When Malice was small, she hated vegetables. She hated the bitterness of so many of them, hated the stiffness their flesh had, enemy to any little girl losing her baby teeth. There were servants back then, who would take her plate away and cook the offending vegetables into soups and stews, which she would (begrudgingly) eat.
Her father (whose face she can no longer remember) laughed, because when Malice was small Aleid was jovial, and his big battle-scarred hands were kind. Her mother smiled in a tight-lipped way, like she didn’t really want to smile but wasn’t sure what else to do.
Then her father left, and her mother was hurt, and the servants left with the money. As a child, there were a lot of things Malice didn’t understand, like war against demons and the castes of her homeland. But she heard the gossip nonetheless, and it seeped into her like black sewage.
When she was still small but a little older, her mother finally slapped her across the face and sharply told her not to be so picky, that she was wasting food and would not be able to grow strong if she didn’t get proper nutrition. That Rizuna was thinking of her daughter, and that Malice was wasting their money and her mother’s love. Malice’s whole cheek turned red and purple and swelled up, Rizuna wound up bedridden for days after exerting so much energy, and even after awkward apologies were exchanged days later, Malice made herself eat the things she hated from then on.
When Malice was small, she loved her playful father and hated her strict mother. When she was still small but a little older, she hated her traitor father and didn’t know what to do about her mother slowly falling to pieces. All throughout her final year, Rizuna was quiet and maudlin. In the end she apologized for not being able to raise Malice as a proper young lady, and Malice broke the plate she’d been holding and cried.
When Malice was older, she knew why angels fell but still couldn’t understand it.
All throughout the oral history passed down through the angels’ boroughs, there were many, many tales of rebels and dissenters who had been cast out by the dead gods and then by the Magi. The tales had to be passed down orally because all the official records and histories were restricted, and not even the humanoids could access them.
Angels fell because Asgard was rotten. It had been rotting even during Ragnarok, so of course it was still rotten now, in this age where the last big leap in technology had been something like five hundred years ago. Angels fell because there were always people who saw it, and who couldn’t let it go.
Guardian angels, soldiers, civilians, and even Grim Angels were among their number. Malice could only remember a handful of the names, those that had survived the erasure of the establishment: Aries, Marietta, Eater.
What she couldn’t understand was why anyone ever bothered rebelling or disobeying with all the weight of history demonstrating that it was a useless endeavor. Angels were powerful—they would not be the main military force of Asgard otherwise—but they were not allowed the weapons of the humanoid soldiers, and they could not match the Magi’s superior thaumaturgy.
Asgard was rotten, but there was no point in flinging your carcass atop a steadily growing pile of your forbears’ unless you were sure to get something out of it.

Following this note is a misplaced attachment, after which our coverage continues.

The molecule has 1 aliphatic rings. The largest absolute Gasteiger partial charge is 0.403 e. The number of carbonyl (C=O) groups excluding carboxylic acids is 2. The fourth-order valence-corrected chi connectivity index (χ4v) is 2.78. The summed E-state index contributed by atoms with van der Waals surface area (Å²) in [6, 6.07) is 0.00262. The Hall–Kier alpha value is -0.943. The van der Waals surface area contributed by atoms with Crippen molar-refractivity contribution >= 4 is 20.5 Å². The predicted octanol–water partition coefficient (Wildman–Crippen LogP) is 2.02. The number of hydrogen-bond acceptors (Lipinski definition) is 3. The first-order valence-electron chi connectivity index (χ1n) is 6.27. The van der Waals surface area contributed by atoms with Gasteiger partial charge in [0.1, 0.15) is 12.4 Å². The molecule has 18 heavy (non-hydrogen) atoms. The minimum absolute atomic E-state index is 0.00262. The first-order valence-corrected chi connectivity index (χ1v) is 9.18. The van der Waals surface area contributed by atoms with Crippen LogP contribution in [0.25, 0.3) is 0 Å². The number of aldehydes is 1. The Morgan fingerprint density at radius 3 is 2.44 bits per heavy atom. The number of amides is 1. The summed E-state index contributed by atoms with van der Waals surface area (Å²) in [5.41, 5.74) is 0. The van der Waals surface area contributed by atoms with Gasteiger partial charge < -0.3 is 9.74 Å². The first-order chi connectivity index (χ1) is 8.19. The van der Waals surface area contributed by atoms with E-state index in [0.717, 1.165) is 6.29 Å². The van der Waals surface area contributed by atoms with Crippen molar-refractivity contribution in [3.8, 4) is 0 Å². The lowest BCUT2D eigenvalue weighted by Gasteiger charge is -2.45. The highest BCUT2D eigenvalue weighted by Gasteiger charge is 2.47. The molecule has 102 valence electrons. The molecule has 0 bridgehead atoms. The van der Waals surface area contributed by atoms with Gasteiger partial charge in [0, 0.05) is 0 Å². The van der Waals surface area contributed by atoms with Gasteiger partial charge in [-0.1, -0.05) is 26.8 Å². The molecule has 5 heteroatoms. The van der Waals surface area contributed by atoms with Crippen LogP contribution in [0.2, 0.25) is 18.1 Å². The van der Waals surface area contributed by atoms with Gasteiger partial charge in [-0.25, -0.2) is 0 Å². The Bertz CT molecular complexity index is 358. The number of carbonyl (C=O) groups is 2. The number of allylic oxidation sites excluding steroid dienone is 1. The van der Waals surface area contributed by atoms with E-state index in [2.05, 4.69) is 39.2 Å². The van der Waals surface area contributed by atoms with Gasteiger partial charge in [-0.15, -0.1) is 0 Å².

When Malice was older—when Malice had nearly forgotten what it felt like to not constantly flinch and twist against the burn of foreign chemicals in her veins, when Malice’s life was stretched out from surgery to surgery—she decided she was ready to place her bet.
Angels could not succeed in rebellion, in dissension. They needed a power greater than what they were allowed. Hector, at least, promised a new world order, and he was a genius.
“We shall burn down this world together,” he told her, and there was not even one ounce of warmth in his smile. He had a way of gripping her face in both his hands, applying too much strength and pushing too hard with his fingertips for it to be a tender gesture. She was never sure whether he meant it affectionately or if he was just treating her like a possession.
She’d never had a future anyway—she most certainly didn’t have one now that her whole body was a mess of surgical scars and skin that ached from injections and muscles that swelled and stiffened from being cut apart and knitted together too many times—and so she might as well give it away in the name of a cause she believed in. With Hector pulling the strings, the likelihood of success was very high.
The medicine and the semen were the bitterest things she’d tasted, but Malice swallowed them without complaint.
When Malice was older, her master awakened a pair of Grim Angels to serve as pawns in the plan.
She stood by in the mausoleum when they came out of stasis, to better act the part of fellow to them. One was a war veteran who had served in Ragnarok, blank-faced and silent; the other was still a child, one of the last true Grim Angels born, at the very tail end of the war when there wasn’t enough of the gods’ blood and flesh to spare and organs had to be salvaged from other Grim Angels’ corpses.
They left for Heaven’s Gate as soon as they were briefed, a freshly created familiar handed to the boy to save time, and Malice watched from the shadows and hated them. They were the lowliest beings in all of Asgard, and yet they had more than she had ever been given.
Still, she did not attempt to speak to them, only nodding when Hector introduced her. They were like her, cornerstones for the age of angels that would come after; as Grim Angels, they didn’t even need to know what they were a part of unless it became absolutely necessary.
Hector had promised change. That was good enough for Malice. She swallowed bitterness and looked on, impassive.